Non-discrimination Issue: The Internal Revenue Code prohibits contributions or benefits provided under a qualified retirement plan from discriminating in favor of highly compensated employees—those who either own at least 5 percent of the company, or receive more than $80,000 in salary. The Treasury Regulations also provide that the benefits, rights, and features of a qualified retirement plan (including, in this case, the ROBS Plan) cannot be discriminatory in effect. That is, employees must be able to invest in the ROBS Plan, not just the business owner.

As is often the case, employees may not even know of the existence of a ROBS Plan, much less be able to participate in it. If either the business owner or the ROBS Plan holds more than 5 percent of the company’s equity and employees are not permitted to participate in the ROBS Plan, the ROBS Plan is in danger of violating the non-discrimination requirement.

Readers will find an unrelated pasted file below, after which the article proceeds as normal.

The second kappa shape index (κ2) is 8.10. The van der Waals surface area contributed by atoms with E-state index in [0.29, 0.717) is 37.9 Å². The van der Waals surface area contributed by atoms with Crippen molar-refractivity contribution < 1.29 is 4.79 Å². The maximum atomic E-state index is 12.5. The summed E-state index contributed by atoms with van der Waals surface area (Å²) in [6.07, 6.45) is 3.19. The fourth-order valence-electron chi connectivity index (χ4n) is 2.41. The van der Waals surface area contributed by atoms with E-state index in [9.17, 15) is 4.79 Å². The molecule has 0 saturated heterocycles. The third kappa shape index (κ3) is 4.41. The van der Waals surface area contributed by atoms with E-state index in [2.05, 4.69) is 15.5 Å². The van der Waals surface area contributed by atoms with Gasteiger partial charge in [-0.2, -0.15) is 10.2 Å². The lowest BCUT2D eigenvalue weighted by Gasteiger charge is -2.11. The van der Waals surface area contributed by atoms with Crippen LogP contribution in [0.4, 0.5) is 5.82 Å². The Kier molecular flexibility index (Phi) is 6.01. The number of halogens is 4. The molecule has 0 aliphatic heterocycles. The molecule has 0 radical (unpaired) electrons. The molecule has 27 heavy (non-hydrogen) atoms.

Valuation Issue: The IRS is also concerned that the valuation of the stock issued to the ROBS Plan may be inflated. The business owner may not want to lose control of the business ownership to the ROBS Plan and may seek to sell a small percentage of the shares to the ROBS Plan at a high price not supportable by the company’s operations or financial condition. Any such transaction should be supported by a well-documented appraisal. Additionally, if the company’s only asset is the capital injected, the investment may be characterized as a “prohibited transaction” which may result in a 15 percent tax on the transaction, or even 100 percent tax if not promptly corrected.